A CPU fan error is a message that usually appears when the fan cannot cool hardware at optimal temperatures. Faulty fans and overheating can permanently damage computer parts, so it is essential to fix this issue.
Common causes for a CPU fan error include improper fan installation, fan damage, incorrect settings, and excessive dust. You can clean your fan and vent, check your fan’s connection, replace the thermal paste, or configure your CPU fan RPM settings on BIOS to fix these issues.
Different problems require specific solutions, so follow these troubleshooting tips to determine why your fans are overheating and causing error messages.
What Is a CPU Fan Error?
A CPU fan error is a warning from your BIOS that one or more fans are spinning incorrectly. Fan issues are often triggered after your computer has shut down unexpectedly due to overheating.
Fan errors typically appear when booting up Windows, with any of the following error messages:
- CPU Fan Error (Generic CPU fan error on boot)
- Error: CPU Fan Has Failed (CPU fan error ASUS)
- CPU fan speed error detected (American Megatrends CPU fan error)
- System Fan (90B) (HP/Compaq CPU fan error)
What Causes CPU Fan Errors?
If you have a CPU fan speed error or your fan has stopped spinning completely, your computer may overheat if used intensively. So, before fixing this problem, you need to find out why your CPU fan is causing an error.
Hardware conflicts with your CPU fan may cause errors, such as physical damage to the fan, improper fan installation, or dust obstructing vents – forcing the fan to run at higher speeds. The issue may also lie in the software or operating system, such as incorrect BIOS settings.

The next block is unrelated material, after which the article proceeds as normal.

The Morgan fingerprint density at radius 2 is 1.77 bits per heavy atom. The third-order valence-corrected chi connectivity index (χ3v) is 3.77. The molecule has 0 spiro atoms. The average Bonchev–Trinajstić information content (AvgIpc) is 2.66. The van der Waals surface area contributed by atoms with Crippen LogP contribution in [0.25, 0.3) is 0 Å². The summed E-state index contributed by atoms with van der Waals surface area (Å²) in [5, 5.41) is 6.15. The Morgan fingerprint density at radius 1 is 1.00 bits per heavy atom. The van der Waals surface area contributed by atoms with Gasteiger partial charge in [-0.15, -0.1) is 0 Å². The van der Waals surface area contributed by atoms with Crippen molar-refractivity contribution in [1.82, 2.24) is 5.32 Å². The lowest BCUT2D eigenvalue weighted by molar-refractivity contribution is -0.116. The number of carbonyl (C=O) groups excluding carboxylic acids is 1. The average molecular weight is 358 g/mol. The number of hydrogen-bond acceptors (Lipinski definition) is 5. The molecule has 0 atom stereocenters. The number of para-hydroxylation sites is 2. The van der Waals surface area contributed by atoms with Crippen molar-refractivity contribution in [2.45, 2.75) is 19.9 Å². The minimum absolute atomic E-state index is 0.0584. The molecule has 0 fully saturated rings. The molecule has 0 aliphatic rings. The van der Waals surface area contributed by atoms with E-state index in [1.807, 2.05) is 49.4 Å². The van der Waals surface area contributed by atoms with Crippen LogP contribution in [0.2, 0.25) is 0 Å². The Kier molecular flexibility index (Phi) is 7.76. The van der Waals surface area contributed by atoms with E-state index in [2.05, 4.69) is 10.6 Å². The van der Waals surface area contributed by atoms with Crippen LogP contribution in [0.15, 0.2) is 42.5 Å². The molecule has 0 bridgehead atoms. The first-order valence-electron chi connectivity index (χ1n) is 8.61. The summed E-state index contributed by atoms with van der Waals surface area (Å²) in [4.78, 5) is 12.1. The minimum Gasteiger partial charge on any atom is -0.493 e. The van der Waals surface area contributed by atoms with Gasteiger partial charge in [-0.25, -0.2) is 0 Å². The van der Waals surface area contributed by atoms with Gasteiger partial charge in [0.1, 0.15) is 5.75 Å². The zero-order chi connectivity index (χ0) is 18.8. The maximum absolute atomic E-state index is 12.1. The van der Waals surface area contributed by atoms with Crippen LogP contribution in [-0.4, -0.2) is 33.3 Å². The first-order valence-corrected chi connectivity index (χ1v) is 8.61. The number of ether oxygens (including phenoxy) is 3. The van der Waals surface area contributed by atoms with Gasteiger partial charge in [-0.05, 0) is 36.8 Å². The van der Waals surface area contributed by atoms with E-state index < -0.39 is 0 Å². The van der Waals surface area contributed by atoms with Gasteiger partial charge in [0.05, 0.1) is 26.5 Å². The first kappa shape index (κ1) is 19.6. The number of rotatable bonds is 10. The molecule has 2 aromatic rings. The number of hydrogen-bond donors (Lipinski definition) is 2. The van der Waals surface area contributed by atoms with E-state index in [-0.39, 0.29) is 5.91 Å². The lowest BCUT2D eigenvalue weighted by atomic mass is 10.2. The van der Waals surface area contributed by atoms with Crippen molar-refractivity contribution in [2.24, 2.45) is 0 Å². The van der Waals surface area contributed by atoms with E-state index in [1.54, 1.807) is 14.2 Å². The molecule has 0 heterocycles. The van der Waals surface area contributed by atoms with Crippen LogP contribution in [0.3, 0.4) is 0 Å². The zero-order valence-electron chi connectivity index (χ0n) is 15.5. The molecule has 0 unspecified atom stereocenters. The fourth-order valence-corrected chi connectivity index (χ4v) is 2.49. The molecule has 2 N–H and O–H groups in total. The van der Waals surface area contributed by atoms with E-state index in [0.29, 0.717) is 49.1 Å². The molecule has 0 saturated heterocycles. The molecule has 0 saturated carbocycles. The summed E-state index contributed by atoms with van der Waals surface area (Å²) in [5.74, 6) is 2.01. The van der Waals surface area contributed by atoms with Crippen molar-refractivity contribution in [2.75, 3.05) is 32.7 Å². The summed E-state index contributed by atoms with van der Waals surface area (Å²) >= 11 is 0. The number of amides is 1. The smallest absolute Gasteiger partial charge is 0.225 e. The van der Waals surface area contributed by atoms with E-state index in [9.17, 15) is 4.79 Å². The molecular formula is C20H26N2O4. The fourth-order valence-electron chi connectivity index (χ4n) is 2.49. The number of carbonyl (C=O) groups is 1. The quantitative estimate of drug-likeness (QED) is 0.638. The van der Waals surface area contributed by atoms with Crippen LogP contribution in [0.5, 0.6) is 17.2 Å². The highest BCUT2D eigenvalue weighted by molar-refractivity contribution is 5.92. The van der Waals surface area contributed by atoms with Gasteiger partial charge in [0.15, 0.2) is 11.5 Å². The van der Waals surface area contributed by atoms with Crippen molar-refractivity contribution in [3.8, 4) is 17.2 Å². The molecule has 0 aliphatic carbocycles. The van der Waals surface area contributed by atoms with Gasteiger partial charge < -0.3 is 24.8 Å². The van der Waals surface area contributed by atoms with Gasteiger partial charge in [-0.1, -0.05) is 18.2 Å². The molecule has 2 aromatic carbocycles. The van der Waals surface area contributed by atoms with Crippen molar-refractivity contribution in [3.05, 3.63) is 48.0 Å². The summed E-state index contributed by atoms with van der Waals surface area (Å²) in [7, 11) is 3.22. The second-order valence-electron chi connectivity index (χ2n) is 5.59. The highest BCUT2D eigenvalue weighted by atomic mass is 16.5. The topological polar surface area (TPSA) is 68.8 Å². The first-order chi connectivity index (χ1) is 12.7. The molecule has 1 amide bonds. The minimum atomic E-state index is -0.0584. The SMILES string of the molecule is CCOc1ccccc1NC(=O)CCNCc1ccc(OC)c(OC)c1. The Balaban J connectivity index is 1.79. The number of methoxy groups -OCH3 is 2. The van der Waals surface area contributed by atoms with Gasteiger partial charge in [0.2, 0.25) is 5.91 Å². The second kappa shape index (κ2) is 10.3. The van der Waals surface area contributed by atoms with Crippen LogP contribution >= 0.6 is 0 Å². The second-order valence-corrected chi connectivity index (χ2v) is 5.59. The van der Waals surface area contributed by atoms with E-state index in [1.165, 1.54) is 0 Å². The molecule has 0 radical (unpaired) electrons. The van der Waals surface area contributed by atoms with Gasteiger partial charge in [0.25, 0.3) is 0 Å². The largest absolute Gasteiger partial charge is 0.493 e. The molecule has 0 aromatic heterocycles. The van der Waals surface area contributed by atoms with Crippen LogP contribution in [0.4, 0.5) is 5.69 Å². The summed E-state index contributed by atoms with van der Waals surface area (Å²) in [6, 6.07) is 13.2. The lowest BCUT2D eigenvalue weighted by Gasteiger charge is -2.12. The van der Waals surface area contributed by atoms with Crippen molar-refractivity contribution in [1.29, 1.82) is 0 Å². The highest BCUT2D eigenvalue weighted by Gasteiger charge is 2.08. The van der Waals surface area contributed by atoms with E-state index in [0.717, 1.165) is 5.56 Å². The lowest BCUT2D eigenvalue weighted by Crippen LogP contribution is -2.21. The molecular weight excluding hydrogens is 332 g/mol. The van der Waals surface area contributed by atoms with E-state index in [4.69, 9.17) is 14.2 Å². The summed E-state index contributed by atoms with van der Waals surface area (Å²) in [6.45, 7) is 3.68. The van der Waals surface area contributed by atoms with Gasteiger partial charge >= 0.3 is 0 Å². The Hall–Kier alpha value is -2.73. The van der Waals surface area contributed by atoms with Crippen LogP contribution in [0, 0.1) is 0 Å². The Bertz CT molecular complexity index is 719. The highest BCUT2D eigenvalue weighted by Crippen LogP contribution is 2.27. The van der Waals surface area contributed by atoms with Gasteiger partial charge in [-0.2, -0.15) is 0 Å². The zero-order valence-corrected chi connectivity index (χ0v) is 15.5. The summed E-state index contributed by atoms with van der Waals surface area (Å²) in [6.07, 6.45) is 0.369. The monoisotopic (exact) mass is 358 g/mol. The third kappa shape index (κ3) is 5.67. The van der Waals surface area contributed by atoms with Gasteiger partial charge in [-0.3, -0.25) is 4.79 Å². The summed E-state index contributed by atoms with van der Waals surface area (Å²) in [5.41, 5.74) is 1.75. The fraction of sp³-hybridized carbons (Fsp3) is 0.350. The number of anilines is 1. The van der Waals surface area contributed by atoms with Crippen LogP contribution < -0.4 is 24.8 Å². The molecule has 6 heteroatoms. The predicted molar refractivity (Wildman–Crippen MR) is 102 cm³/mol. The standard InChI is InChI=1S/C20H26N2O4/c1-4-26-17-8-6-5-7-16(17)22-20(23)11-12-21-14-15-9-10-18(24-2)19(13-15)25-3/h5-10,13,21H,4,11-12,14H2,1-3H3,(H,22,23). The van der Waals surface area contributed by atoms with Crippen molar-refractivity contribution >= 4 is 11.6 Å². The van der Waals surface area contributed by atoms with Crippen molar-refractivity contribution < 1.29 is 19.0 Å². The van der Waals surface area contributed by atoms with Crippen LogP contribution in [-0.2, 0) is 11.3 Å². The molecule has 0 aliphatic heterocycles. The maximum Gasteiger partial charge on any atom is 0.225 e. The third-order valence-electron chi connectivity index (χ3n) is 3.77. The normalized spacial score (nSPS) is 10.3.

How to Fix CPU Fan Errors
Clean Your Computer
After using your computer for a while, dust can clog the fans and vents, which prevents fans from spinning as they should. To properly clean your computer of dust, follow these simple steps:
- Turn your computer off and unplug it from the power source. Discharge any remaining power by pressing and holding the power button for about ten seconds.
- Open your computer case and ground yourself to prevent electrostatic discharge from damaging your hardware. You should use an anti-static wrist strap, but you can also touch a grounded metal object while working on your computer.
- Locate the CPU fan and vent. Then, use a can of compressed air to blow the dust away with short puffs of air. Refrain from spraying any cleaning agents on the inside of the case because they can seriously damage your components.
- Put the case back in place, reconnect your computer to the power, and test your fans.
Opening some devices, such as laptops, may void the warranty or cause damage if improperly handled. If you are unsure, it is best to contact customer service to inspect your device.
Inspect Your Fan
While your computer case is open, you can physically inspect your CPU fan. Ensure that the fan is tightly secured and has not fallen out of place. If it has, you can fasten it back into place with a screwdriver. Remember to shut down and unplug your device and ground yourself first.